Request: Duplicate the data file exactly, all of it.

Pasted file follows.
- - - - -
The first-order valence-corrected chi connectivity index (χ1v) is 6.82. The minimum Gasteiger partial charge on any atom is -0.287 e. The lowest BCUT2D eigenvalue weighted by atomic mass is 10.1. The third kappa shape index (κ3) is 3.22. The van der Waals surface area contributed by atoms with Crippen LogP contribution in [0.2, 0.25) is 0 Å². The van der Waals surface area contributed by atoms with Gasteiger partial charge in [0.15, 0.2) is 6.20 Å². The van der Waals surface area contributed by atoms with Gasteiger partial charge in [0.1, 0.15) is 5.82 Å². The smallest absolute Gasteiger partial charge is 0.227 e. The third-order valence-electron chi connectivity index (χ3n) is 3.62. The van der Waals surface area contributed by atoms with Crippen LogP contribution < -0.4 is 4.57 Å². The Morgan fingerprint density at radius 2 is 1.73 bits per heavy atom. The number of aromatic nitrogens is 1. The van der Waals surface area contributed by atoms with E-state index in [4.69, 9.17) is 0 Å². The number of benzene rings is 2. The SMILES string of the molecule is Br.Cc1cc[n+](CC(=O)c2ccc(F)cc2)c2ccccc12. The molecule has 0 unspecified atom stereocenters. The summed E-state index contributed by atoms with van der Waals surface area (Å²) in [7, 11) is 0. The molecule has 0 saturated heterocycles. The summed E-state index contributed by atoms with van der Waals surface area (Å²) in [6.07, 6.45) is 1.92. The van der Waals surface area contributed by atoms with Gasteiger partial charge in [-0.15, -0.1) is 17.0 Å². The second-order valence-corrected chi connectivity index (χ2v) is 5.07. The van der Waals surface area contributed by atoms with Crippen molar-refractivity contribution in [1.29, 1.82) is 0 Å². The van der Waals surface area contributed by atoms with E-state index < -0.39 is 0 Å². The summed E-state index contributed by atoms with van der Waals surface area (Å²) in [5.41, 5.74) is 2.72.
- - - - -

The first-order valence-corrected chi connectivity index (χ1v) is 6.82. The minimum Gasteiger partial charge on any atom is -0.287 e. The lowest BCUT2D eigenvalue weighted by atomic mass is 10.1. The third kappa shape index (κ3) is 3.22. The van der Waals surface area contributed by atoms with Crippen LogP contribution in [0.2, 0.25) is 0 Å². The van der Waals surface area contributed by atoms with Gasteiger partial charge in [0.15, 0.2) is 6.20 Å². The van der Waals surface area contributed by atoms with Gasteiger partial charge in [0.1, 0.15) is 5.82 Å². The smallest absolute Gasteiger partial charge is 0.227 e. The third-order valence-electron chi connectivity index (χ3n) is 3.62. The van der Waals surface area contributed by atoms with Crippen LogP contribution < -0.4 is 4.57 Å². The Morgan fingerprint density at radius 2 is 1.73 bits per heavy atom. The number of aromatic nitrogens is 1. The van der Waals surface area contributed by atoms with E-state index in [4.69, 9.17) is 0 Å². The number of benzene rings is 2. The SMILES string of the molecule is Br.Cc1cc[n+](CC(=O)c2ccc(F)cc2)c2ccccc12. The molecule has 0 unspecified atom stereocenters. The summed E-state index contributed by atoms with van der Waals surface area (Å²) in [7, 11) is 0. The molecule has 0 saturated heterocycles. The summed E-state index contributed by atoms with van der Waals surface area (Å²) in [6.07, 6.45) is 1.92. The van der Waals surface area contributed by atoms with Gasteiger partial charge in [-0.15, -0.1) is 17.0 Å². The second-order valence-corrected chi connectivity index (χ2v) is 5.07. The van der Waals surface area contributed by atoms with Crippen molar-refractivity contribution in [1.29, 1.82) is 0 Å². The van der Waals surface area contributed by atoms with E-state index < -0.39 is 0 Å². The summed E-state index contributed by atoms with van der Waals surface area (Å²) in [5.41, 5.74) is 2.72.